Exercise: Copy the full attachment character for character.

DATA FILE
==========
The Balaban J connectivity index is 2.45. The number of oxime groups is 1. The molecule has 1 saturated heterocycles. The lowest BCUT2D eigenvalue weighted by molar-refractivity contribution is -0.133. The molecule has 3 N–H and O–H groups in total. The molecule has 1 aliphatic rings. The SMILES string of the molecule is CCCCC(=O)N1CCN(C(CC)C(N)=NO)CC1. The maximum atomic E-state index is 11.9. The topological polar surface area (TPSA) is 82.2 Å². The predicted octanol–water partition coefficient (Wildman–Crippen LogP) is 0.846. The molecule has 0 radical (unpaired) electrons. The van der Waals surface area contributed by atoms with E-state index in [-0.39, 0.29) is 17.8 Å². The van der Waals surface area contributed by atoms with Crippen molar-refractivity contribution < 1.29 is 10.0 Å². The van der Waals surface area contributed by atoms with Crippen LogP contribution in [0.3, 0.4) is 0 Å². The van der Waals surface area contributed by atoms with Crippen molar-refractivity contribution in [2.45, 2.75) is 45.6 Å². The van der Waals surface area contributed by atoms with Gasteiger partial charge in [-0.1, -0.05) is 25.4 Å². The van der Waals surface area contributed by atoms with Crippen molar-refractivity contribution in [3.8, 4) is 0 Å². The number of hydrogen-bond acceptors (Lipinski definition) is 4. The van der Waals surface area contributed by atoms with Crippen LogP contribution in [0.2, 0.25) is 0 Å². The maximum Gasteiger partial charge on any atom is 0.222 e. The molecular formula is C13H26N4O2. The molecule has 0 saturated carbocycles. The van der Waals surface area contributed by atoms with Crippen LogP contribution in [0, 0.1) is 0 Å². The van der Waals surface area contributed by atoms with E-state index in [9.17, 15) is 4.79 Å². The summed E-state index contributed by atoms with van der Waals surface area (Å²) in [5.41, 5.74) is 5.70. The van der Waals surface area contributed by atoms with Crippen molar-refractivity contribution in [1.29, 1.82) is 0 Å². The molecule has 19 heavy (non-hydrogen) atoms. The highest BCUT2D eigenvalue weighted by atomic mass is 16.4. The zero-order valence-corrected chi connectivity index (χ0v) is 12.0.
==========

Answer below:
The Balaban J connectivity index is 2.45. The number of oxime groups is 1. The molecule has 1 saturated heterocycles. The lowest BCUT2D eigenvalue weighted by molar-refractivity contribution is -0.133. The molecule has 3 N–H and O–H groups in total. The molecule has 1 aliphatic rings. The SMILES string of the molecule is CCCCC(=O)N1CCN(C(CC)C(N)=NO)CC1. The maximum atomic E-state index is 11.9. The topological polar surface area (TPSA) is 82.2 Å². The predicted octanol–water partition coefficient (Wildman–Crippen LogP) is 0.846. The molecule has 0 radical (unpaired) electrons. The van der Waals surface area contributed by atoms with E-state index in [-0.39, 0.29) is 17.8 Å². The van der Waals surface area contributed by atoms with Crippen molar-refractivity contribution < 1.29 is 10.0 Å². The van der Waals surface area contributed by atoms with Crippen LogP contribution in [0.3, 0.4) is 0 Å². The van der Waals surface area contributed by atoms with Crippen molar-refractivity contribution in [2.45, 2.75) is 45.6 Å². The van der Waals surface area contributed by atoms with Gasteiger partial charge in [-0.1, -0.05) is 25.4 Å². The van der Waals surface area contributed by atoms with Crippen molar-refractivity contribution in [3.8, 4) is 0 Å². The number of hydrogen-bond acceptors (Lipinski definition) is 4. The van der Waals surface area contributed by atoms with Crippen LogP contribution in [0.2, 0.25) is 0 Å². The maximum Gasteiger partial charge on any atom is 0.222 e. The molecular formula is C13H26N4O2. The molecule has 0 saturated carbocycles. The van der Waals surface area contributed by atoms with Crippen LogP contribution in [0, 0.1) is 0 Å². The van der Waals surface area contributed by atoms with E-state index in [9.17, 15) is 4.79 Å². The summed E-state index contributed by atoms with van der Waals surface area (Å²) in [5.41, 5.74) is 5.70. The van der Waals surface area contributed by atoms with Crippen molar-refractivity contribution in [1.29, 1.82) is 0 Å². The molecule has 19 heavy (non-hydrogen) atoms. The highest BCUT2D eigenvalue weighted by atomic mass is 16.4. The zero-order valence-corrected chi connectivity index (χ0v) is 12.0.